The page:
What You Need to Know About FINRA’s Adoption of Rule 4111

In late September 2021, the Financial Industry Regulatory Authority (FINRA) announced that it had formally adopted a new rule that addresses firms with a history of misconduct. Rule 4111 (Restricted Firm Obligations), which the Securities and Exchange Commission (SEC) approved in July, enables FINRA to impose stricter obligations on firms and broker-dealers with a significant history of misconduct. Here’s what you need to know about this new rule.

Implications of Rule 4111

With the adoption of Rule 4111, FINRA can address “risks from broker-dealers with a significant history of misconduct, including firms with a high concentration of individuals with a significant history of misconduct.” FINRA may use “numeric, threshold-based criteria” to impose new obligations on such broker-dealers. For instance, FINRA may require a firm to deposit cash or qualified securities in a separate, restricted account to protect the public interest. FINRA’s goal is to use a direct financial impact to compel changes in firms’ behavior.

A Multi-Step Process

FINRA announced that it plans to use a multi-step, annual process to determine whether a firm qualifies as a “Restricted Firm.” First, FINRA will examine the number of firm-level and individual-level disclosure events to assess overall risk. When a firm is identified as higher-risk, FINRA provides the firm with the opportunity to voluntarily reduce its workforce and the chance to request a hearing before a FINRA Hearing Officer. Once FINRA labels a firm a “Restricted Firm,” FINRA may compel the firm to establish a Restricted Deposit Account. This account provides a financial incentive for the firm to change its behavior.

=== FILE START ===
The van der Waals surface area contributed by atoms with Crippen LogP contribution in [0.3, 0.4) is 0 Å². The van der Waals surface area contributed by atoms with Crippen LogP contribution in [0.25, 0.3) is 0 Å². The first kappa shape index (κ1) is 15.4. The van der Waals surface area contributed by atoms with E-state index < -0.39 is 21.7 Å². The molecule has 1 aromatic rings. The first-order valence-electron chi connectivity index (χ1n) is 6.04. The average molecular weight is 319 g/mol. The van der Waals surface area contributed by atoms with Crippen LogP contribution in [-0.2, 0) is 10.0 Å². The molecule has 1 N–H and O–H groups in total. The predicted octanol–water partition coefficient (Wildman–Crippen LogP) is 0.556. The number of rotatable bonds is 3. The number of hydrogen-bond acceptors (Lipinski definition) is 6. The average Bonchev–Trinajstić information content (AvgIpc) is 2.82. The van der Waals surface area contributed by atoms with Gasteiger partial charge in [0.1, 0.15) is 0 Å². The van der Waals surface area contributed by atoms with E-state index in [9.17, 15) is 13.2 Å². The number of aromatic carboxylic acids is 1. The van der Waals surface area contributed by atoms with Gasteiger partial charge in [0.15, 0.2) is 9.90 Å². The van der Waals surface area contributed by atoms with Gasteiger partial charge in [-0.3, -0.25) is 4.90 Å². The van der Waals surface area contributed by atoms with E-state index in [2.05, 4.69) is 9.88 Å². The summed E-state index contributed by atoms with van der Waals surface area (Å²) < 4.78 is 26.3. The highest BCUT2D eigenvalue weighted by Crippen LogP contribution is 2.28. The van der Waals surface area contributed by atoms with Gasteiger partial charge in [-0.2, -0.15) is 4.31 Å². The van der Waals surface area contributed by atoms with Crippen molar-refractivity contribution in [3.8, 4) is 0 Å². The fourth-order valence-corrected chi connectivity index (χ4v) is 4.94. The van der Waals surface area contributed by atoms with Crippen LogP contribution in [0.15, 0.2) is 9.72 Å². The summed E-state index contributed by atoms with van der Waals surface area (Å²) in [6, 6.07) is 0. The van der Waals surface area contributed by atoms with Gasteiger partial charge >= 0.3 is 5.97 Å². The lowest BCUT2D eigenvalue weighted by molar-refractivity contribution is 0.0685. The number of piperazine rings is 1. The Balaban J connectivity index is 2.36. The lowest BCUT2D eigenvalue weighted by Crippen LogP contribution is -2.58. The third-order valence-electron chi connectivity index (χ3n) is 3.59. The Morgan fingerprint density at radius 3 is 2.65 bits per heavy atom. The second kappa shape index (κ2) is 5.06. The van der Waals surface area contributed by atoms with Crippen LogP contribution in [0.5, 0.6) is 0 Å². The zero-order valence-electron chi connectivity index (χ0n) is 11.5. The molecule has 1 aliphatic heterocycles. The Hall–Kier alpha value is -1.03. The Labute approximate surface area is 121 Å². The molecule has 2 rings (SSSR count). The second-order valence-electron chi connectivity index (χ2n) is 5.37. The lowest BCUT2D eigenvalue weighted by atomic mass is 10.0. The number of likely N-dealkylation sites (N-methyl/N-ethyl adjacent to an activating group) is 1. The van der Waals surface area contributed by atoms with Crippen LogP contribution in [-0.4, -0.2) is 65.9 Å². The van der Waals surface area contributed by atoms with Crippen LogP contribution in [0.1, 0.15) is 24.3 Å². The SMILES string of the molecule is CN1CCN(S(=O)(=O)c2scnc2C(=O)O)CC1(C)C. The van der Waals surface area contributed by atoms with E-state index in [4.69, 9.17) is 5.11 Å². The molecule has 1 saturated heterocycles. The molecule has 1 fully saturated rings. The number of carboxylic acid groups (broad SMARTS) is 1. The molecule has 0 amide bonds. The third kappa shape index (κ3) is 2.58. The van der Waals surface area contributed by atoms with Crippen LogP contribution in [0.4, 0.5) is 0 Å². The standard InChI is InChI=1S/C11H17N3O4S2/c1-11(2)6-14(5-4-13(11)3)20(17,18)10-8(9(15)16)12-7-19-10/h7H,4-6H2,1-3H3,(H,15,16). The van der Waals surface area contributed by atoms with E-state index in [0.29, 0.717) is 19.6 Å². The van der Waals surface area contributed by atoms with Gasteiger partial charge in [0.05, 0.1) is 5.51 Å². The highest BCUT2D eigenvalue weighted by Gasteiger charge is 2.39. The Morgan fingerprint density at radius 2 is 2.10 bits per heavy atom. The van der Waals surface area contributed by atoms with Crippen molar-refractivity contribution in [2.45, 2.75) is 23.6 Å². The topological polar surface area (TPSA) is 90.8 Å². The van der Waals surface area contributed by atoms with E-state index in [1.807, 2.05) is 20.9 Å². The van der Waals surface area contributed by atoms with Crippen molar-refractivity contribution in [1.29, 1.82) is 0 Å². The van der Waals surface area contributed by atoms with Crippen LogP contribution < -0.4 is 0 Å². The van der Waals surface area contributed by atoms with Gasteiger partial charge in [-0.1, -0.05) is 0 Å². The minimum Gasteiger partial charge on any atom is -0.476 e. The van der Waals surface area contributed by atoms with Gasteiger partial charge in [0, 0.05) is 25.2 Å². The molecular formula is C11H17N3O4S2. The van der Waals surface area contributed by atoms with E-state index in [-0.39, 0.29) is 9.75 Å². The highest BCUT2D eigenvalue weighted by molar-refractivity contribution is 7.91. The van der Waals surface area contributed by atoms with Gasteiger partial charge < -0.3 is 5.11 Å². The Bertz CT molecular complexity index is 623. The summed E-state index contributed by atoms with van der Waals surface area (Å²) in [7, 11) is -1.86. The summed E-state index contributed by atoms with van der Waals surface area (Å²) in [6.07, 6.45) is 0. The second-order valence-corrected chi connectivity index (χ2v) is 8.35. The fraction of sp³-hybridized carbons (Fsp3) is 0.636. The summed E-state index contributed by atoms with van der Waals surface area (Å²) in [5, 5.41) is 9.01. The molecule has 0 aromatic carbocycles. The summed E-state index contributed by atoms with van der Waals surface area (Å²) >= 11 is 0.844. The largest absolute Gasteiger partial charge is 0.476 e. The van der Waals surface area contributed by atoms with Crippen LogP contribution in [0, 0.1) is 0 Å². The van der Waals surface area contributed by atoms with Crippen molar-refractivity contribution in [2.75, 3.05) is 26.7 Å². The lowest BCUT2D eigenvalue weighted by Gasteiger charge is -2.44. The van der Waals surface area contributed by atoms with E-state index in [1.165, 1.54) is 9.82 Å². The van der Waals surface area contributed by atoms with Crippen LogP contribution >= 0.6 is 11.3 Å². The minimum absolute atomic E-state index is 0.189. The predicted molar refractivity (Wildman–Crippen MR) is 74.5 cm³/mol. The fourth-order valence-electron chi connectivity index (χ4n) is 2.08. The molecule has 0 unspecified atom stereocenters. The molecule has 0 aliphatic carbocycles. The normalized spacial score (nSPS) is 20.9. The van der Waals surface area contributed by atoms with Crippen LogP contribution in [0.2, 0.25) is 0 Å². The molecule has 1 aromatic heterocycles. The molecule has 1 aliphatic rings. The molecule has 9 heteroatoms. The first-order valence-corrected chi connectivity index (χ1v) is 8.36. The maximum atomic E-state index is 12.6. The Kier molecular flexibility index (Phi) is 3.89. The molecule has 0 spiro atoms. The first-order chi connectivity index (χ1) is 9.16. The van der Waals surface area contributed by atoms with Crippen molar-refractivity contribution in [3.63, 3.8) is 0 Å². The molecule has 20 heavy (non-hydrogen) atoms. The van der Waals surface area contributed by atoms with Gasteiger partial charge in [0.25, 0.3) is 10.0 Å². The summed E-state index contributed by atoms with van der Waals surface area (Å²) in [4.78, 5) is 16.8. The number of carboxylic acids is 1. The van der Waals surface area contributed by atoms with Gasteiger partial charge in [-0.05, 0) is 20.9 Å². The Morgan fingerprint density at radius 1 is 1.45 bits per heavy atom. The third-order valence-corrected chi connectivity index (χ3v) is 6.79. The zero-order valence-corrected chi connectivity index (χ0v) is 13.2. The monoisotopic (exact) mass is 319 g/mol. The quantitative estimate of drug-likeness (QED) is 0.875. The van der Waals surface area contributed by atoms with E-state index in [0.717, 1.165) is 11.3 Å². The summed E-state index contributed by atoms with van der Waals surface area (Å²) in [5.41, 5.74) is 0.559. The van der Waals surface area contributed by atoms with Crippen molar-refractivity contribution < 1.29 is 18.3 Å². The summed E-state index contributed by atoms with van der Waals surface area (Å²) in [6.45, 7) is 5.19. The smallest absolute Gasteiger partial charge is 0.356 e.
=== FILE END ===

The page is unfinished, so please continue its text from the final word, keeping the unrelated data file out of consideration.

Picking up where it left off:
Moving Forward

The adoption of this new rule supports FINRA’s ongoing efforts to enhance “its programs to address the risks that can be posed to investors and the broader market by individual brokers and member firms that have a history of misconduct.” While FINRA is acting in the interest of the public, many firms and broker-dealers may find themselves unfairly restricted and penalized as a result. If you have been subjected to an inaccurate or false disclosure, contact a trusted securities law attorney right away to discuss your options for defending your professional reputation and your future.


Reach out to Judex Law LLC today at (303) 523-4022 to speak with an experienced securities law attorney.

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